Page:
Wigs, colored contacts, and makeup can bring any cosplay to life. When purchasing a wig, choose one that's high-quality; otherwise, your wig will get tangled easily and won't look as natural.

And while you don't necessarily need colored contacts, they can add a nice finishing touch to your cosplay (especially if you're cosplaying a red-eyed character like Sasuke Uchiha from Naruto).

And, of course, makeup is a great way to fake your character's look. If you're not sure how to approach your makeup, head to YouTube. Plenty of expert cosplayers have makeup tutorials for specific characters.

Should You Create Your Cosplay or Buy It?

There's a huge debate between buying and making your own cosplay. Some say that buying a cosplay isn't as valid as making one yourself; well, they're wrong.

Whether you buy or create your cosplay, it still counts as cosplaying.

Yeah, creating a cosplay from scratch can be super satisfying, but it comes with plenty of its own challenges. You need to own a sewing machine, know how to sew, know how to find the right fabrics and patterns, etc.

Making armor is even more difficult in some ways, unless you compromise with something like craft foam to construct faux-metal:

Where to Buy Cosplay Outfits

If you aren't very hands-on, there's no shame in buying your entire costume online—or depending on who you want to cosplay, the outfit might even be available at a local Halloween store or party shop.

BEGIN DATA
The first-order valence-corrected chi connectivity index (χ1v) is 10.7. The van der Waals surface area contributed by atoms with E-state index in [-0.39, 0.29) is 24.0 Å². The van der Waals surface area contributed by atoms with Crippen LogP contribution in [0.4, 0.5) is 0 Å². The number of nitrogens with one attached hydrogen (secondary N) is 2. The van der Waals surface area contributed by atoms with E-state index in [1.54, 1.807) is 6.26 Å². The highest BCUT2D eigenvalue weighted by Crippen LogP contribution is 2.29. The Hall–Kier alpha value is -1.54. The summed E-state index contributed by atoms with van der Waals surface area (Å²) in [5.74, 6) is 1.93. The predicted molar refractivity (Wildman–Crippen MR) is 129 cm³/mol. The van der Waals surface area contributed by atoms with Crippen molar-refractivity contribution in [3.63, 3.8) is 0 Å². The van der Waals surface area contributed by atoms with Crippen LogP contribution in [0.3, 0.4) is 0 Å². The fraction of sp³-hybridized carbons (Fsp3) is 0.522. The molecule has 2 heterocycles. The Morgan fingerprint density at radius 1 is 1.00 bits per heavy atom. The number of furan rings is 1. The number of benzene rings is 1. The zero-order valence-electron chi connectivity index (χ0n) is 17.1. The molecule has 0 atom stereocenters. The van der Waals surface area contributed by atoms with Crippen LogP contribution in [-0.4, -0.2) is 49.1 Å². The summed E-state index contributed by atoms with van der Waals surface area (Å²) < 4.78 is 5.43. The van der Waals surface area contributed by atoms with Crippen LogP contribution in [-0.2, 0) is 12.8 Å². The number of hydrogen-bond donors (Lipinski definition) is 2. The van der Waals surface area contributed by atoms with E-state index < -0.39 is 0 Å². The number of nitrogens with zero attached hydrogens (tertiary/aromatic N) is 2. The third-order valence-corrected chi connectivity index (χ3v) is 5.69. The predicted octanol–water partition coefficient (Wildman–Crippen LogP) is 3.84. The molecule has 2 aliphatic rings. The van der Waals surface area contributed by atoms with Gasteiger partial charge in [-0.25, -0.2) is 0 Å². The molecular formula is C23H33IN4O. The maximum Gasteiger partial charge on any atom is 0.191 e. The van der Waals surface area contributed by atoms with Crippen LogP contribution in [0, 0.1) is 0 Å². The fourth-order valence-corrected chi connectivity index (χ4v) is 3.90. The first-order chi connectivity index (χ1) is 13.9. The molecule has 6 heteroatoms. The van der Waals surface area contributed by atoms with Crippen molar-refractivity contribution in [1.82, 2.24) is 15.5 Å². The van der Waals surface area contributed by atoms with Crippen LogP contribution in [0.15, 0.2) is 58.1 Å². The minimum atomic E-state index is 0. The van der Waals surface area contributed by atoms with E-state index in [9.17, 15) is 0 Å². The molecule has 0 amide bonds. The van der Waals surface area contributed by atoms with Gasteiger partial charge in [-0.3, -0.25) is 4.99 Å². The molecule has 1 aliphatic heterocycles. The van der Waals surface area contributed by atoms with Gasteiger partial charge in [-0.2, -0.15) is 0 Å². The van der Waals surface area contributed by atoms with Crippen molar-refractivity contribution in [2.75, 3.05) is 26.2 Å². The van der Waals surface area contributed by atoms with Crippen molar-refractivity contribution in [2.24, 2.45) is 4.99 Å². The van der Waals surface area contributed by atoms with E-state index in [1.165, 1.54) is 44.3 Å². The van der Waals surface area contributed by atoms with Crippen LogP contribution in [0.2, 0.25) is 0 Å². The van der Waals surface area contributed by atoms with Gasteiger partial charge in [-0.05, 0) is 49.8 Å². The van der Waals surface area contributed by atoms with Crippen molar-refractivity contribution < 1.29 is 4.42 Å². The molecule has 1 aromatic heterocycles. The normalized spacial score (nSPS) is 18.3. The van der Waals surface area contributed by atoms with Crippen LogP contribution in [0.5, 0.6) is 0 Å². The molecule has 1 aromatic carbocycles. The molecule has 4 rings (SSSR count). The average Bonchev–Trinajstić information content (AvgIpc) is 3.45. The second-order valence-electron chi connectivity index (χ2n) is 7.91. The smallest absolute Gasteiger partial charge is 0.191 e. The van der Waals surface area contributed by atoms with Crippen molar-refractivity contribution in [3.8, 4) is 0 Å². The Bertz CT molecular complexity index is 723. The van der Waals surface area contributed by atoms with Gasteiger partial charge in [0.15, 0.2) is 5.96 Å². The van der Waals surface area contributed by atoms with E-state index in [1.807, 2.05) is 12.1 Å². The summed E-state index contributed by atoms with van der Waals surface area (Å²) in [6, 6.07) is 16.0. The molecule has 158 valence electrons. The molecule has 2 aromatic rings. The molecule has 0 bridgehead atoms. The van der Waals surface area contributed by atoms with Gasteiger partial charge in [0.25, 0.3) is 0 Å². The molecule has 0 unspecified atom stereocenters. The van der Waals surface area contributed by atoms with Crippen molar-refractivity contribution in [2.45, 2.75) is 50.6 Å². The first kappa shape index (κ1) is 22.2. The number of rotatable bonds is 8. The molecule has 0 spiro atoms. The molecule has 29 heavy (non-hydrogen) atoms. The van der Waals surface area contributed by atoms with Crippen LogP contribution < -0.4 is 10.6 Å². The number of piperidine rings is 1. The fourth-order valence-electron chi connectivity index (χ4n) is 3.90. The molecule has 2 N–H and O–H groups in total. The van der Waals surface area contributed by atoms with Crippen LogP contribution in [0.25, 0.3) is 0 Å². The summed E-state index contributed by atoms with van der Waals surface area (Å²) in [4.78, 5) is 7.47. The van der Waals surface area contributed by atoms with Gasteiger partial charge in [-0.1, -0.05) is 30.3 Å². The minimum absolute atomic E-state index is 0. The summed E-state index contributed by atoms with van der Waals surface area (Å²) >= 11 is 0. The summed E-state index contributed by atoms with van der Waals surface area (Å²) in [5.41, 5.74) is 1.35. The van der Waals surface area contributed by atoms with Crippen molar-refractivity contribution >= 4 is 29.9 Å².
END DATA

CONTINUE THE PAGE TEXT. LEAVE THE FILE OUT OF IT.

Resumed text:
Sites like EZCosplay and Miccostumes offer pre-made outfits of characters from video games, anime, manga, superhero movies, and more. The costumes can be a bit pricey, but buying one will save you a lot of time.

And you'll have more confidence! There's nothing worse than making your own costume and feeling embarrassed while you wear it. You can even create a cosplay out of both bought materials and custom-made materials.

Don't go fancy with the materials you buy—head to your nearest thrift shop and see if you can put together a makeshift outfit. The clothes might need some modification, and that's where your craftiness comes in.

Keep the Weather in Mind

When you make your final decision about a character, always consider the weather during the time of the convention. If you choose to cosplay the Ice Climbers at a summer convention, you'll instantly regret it.